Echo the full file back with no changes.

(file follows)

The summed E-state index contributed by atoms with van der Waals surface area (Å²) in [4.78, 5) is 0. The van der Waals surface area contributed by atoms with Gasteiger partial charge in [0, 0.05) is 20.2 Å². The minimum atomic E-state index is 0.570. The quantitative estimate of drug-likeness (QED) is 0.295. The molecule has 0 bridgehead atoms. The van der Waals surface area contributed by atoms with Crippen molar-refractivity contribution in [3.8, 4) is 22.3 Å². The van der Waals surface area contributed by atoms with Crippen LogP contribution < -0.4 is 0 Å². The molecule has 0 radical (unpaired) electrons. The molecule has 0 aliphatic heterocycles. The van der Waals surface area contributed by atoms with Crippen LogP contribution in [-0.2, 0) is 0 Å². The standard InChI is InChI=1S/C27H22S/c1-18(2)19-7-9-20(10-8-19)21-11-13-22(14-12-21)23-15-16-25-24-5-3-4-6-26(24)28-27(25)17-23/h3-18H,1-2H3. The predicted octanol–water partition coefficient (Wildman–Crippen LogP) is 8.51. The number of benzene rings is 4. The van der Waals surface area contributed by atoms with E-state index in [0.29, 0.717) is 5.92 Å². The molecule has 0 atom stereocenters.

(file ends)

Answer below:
The summed E-state index contributed by atoms with van der Waals surface area (Å²) in [4.78, 5) is 0. The van der Waals surface area contributed by atoms with Gasteiger partial charge in [0, 0.05) is 20.2 Å². The minimum atomic E-state index is 0.570. The quantitative estimate of drug-likeness (QED) is 0.295. The molecule has 0 bridgehead atoms. The van der Waals surface area contributed by atoms with Crippen molar-refractivity contribution in [3.8, 4) is 22.3 Å². The van der Waals surface area contributed by atoms with Crippen LogP contribution < -0.4 is 0 Å². The molecule has 0 radical (unpaired) electrons. The molecule has 0 aliphatic heterocycles. The van der Waals surface area contributed by atoms with Crippen LogP contribution in [-0.2, 0) is 0 Å². The standard InChI is InChI=1S/C27H22S/c1-18(2)19-7-9-20(10-8-19)21-11-13-22(14-12-21)23-15-16-25-24-5-3-4-6-26(24)28-27(25)17-23/h3-18H,1-2H3. The predicted octanol–water partition coefficient (Wildman–Crippen LogP) is 8.51. The number of benzene rings is 4. The van der Waals surface area contributed by atoms with E-state index in [0.29, 0.717) is 5.92 Å². The molecule has 0 atom stereocenters.